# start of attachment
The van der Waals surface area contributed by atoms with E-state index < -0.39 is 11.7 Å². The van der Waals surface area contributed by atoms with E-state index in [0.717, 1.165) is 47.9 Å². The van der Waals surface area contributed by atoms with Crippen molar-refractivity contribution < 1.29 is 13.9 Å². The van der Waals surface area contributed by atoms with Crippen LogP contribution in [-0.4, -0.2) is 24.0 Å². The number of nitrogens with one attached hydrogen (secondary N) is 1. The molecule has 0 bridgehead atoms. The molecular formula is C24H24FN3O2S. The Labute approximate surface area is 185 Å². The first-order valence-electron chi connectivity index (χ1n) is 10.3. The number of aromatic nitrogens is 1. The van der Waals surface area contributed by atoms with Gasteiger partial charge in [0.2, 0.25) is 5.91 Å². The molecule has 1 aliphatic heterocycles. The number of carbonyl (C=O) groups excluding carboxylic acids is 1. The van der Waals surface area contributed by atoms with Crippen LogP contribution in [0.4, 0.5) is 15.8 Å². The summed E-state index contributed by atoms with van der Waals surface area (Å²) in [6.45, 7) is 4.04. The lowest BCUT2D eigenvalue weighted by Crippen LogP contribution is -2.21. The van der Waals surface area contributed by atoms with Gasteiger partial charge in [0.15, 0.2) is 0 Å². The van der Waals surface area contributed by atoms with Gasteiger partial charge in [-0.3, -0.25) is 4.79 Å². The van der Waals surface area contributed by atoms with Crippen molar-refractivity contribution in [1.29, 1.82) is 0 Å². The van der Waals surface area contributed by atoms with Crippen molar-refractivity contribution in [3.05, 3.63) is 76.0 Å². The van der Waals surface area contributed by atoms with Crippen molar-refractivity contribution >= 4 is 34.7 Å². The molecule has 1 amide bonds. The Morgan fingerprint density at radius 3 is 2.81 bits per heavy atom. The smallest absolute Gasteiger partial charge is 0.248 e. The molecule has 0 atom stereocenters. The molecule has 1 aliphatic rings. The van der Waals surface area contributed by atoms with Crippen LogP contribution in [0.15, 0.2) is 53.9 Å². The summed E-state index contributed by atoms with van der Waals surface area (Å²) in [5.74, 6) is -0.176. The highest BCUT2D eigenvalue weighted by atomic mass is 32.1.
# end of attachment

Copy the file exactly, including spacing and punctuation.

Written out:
The van der Waals surface area contributed by atoms with E-state index < -0.39 is 11.7 Å². The van der Waals surface area contributed by atoms with E-state index in [0.717, 1.165) is 47.9 Å². The van der Waals surface area contributed by atoms with Crippen molar-refractivity contribution < 1.29 is 13.9 Å². The van der Waals surface area contributed by atoms with Crippen LogP contribution in [-0.4, -0.2) is 24.0 Å². The number of nitrogens with one attached hydrogen (secondary N) is 1. The molecule has 0 bridgehead atoms. The molecular formula is C24H24FN3O2S. The Labute approximate surface area is 185 Å². The first-order valence-electron chi connectivity index (χ1n) is 10.3. The number of aromatic nitrogens is 1. The van der Waals surface area contributed by atoms with Gasteiger partial charge in [0.2, 0.25) is 5.91 Å². The molecule has 1 aliphatic heterocycles. The number of carbonyl (C=O) groups excluding carboxylic acids is 1. The van der Waals surface area contributed by atoms with Crippen LogP contribution in [0.4, 0.5) is 15.8 Å². The summed E-state index contributed by atoms with van der Waals surface area (Å²) in [6.45, 7) is 4.04. The lowest BCUT2D eigenvalue weighted by Crippen LogP contribution is -2.21. The van der Waals surface area contributed by atoms with Gasteiger partial charge in [0.15, 0.2) is 0 Å². The van der Waals surface area contributed by atoms with Gasteiger partial charge in [-0.3, -0.25) is 4.79 Å². The van der Waals surface area contributed by atoms with Crippen molar-refractivity contribution in [1.29, 1.82) is 0 Å². The van der Waals surface area contributed by atoms with Crippen molar-refractivity contribution in [3.05, 3.63) is 76.0 Å². The van der Waals surface area contributed by atoms with Crippen molar-refractivity contribution >= 4 is 34.7 Å². The molecule has 1 amide bonds. The Morgan fingerprint density at radius 3 is 2.81 bits per heavy atom. The smallest absolute Gasteiger partial charge is 0.248 e. The molecule has 0 atom stereocenters. The molecule has 1 aliphatic rings. The van der Waals surface area contributed by atoms with Crippen LogP contribution in [0.15, 0.2) is 53.9 Å². The summed E-state index contributed by atoms with van der Waals surface area (Å²) in [5.74, 6) is -0.176. The highest BCUT2D eigenvalue weighted by atomic mass is 32.1.